Whether or not someone is for or against capital punishment, listening to the 2000 audio documentary Witness to an Execution is a harrowing experience. The documentary focuses on the stories of the women and men involved with the execution of death row inmates at the Walls unit in Huntsville, Texas. What is particularly emotionally grim is the minute-by-minute description of carrying out an execution by lethal injection. The listener is not the only one distressed by the description.
One corrections officer, named Fred Allen, who was part of the tie-down team, talks about his own mental breakdown attributed to taking part in too many executions, 130 by his count.
I was just working in the shop and all of a sudden something just triggered in me and I started shakingà.I just thought about that execution that I did two days agoàand what it was, was something triggered within and àall these executions all of a sudden all sprung forward (Witness to an Execution Transcript.
Warden Jim Willett, who has overseen about 75 executions, remarks that he worries about his staff. He says that he is retiring soon and the executions are something he won't miss. "There are times when I'm standing there, watching those fluids start to flow, and wonder whether what we're doing here is right. It's something I'll be thinking about for the rest of my life" (Witness to an Execution Transcript).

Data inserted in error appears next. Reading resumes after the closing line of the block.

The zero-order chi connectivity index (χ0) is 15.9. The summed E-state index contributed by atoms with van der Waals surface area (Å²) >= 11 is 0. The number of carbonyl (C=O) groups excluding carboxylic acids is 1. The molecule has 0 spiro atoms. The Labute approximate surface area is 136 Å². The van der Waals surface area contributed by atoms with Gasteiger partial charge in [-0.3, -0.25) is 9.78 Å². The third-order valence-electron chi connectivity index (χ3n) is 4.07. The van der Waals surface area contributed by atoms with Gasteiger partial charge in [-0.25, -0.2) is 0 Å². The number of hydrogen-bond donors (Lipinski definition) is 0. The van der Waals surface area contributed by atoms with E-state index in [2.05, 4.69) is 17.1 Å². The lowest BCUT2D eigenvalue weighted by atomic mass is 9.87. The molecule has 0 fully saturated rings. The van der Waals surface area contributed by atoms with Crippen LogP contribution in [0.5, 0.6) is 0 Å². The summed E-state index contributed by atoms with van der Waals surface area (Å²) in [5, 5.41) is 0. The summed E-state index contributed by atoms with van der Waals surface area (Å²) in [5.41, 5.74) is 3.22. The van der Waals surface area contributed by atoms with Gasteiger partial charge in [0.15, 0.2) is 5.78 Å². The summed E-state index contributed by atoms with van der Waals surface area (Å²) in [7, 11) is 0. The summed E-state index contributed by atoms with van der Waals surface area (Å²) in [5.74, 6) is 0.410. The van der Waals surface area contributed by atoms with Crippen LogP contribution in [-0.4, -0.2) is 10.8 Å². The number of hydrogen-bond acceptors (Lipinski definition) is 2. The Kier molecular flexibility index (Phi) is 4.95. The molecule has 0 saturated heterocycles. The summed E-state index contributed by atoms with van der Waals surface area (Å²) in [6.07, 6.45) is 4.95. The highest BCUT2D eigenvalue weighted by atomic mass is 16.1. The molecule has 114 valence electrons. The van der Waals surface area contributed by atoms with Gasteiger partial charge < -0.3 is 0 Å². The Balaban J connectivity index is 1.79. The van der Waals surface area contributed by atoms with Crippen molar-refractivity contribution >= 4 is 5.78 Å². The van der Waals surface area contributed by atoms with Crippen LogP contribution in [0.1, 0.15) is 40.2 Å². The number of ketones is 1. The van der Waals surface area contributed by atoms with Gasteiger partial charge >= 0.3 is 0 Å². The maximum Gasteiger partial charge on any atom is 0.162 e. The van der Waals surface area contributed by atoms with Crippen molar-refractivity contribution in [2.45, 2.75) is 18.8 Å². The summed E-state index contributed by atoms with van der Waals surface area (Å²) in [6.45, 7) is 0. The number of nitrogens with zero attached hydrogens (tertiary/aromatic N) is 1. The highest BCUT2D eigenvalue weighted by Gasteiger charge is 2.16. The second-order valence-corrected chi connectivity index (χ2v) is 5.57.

These remarks come at the conclusion of the documentary, leaving the listener with a variety of feelings and ideas to consider. Overall, the documentary does not take sides in the death penalty debate; it just presents and facts and reactions of those taking part in the process, and this makes it more thought-provoking.
The timeframe of Witness to an Execution is an important element. The documentary lasts nearly 23 minutes, two minutes shorter than an actual execution. The purpose of the documentary appears to be to involve the listener in the ...